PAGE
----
An Embarassingly Bad Argument for Wind Power in Kansas Newspaper

An Embarassingly Bad Argument for Wind Power in Kansas Newspaper
July 25, 2014

James M. Taylor

James M. Taylor is senior fellow for environment and energy policy at The Heartland Institute, and... (read full bio)

Wind power shills serially embarrass themselves by making claims that wouldn’t even make the multiple-choice options for “Are You Smarter than a 5th Grader?” Whether economic illiteracy, political mendacity, or some other reason is to blame, the following is an example published July 25 by a newspaper in Kansas.

Patrick Lowry at the Hays Daily News published an article, “Against the Wind,” about staffers for Kansas Gov. Sam Brownback (R) wordsmithing Brownback’s statement that he would like to see the Sunflower State phase out its renewable power mandates. Lowry used this news hook to display his embarrassing lack of knowledge about economics—or, as more cynical readers may conclude, propagate a deliberate and mendacious effort to misinform Daily News readers about energy economics.

Wind Does Not Compete with Oil
Lowry began his wind power shilling by claiming the primary objective of people who don’t want to be forced to purchase expensive wind power is “protecting long-standing interests of the oil industry.” Oil, however, is rarely used for electricity production. Oil is used to power motor vehicles. Oil and wind power do not compete for market share in any sector of the economy.

The “long-standing interests of the oil industry” might be in play if putting a propeller beanie on a Mack truck would allow the truck to barrel uphill at 70 mph, but I am wagering even 99 percent of 5th graders know a wind propeller is no substitute for gasoline.

Expensive Electricity Harms the Economy
Lowry further claimed forcing consumers to purchase higher-priced electricity has “bolstered significantly” the Kansas economy.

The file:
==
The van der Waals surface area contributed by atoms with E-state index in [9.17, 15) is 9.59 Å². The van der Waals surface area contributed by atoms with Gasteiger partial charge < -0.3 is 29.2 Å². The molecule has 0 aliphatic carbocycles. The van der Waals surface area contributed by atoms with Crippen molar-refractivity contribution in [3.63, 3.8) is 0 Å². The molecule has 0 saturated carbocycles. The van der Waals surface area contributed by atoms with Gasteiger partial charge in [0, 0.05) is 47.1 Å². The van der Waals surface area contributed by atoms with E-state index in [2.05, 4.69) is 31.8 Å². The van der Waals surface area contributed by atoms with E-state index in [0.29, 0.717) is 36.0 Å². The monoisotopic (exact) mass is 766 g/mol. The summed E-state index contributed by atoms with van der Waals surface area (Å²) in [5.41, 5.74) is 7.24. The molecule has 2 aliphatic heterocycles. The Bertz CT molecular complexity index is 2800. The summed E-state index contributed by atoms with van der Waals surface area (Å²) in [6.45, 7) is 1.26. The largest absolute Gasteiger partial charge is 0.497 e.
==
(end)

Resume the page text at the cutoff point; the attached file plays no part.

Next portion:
“The relatively new wind energy business sector is reliant on subsidies, tax credits and forced mandates for energy companies to attract any private venture capital. It's an expensive proposition, one that will not make it in the marketplace if left to its own devices. Not until that storage problem is solved. But that is precisely why the industry deserves taxpayer support. If turbines aren't producing, there will be no research on how to maximize that energy,” Lowry argued.

Lowry acknowledged wind turbines “aren’t producing” enough to be economically competitive. He admitted Big Wind needs special “subsidies, tax credits and forced mandates” merely to remain in business. And somehow, forcing such an expensive failure of an industry on electricity ratepayers is good for the economy? Lowry never explains how this might be the case, largely because it simply cannot be true.

Future Affordability Irrelevant Today
Although Lowry believes government research investments in battery storage for wind power may someday make wind energy cost-competitive (despite decades of government and private research investments having already failed to do so), forcing expensive wind power on Kansas now, while any such elusive technological breakthroughs are still a pipedream, has done just the opposite of “bolster[ing] significantly] the Kansas economy. Forcing an expensive technology on electricity ratepayers has merely driven up the cost of living in Kansas much faster than would otherwise be the case. Making it harder for people to pay their bills lowers the state’s economic well-being.

Given such pitiful efforts to make the case for wind power, I will help Lowry along and present the best argument wind power apologists have to offer—wind power companies pay money to farmers and ranchers who allow wind turbines on their land, which enriches those farmers and ranchers.

The problem with this argument, of course, is wind power companies don’t simply wave a magic wand to create the money given to farmers and ranchers. Instead, the wind power companies raise electricity prices for all electricity customers throughout the state to pay the few farmers and ranchers who host the turbines. In a most unappealing manner, this means taxing the many to pay the few and redistributing money from poor and middle-class electricity customers to pay rich landowners.

Wind power shills say and write the silliest things.

James M. Taylor (jtaylor@heartland.org) is managing editor of Environment & Climate News.

James M. Taylor

James M. Taylor is senior fellow for environment and energy policy at The Heartland Institute, and... (read full bio)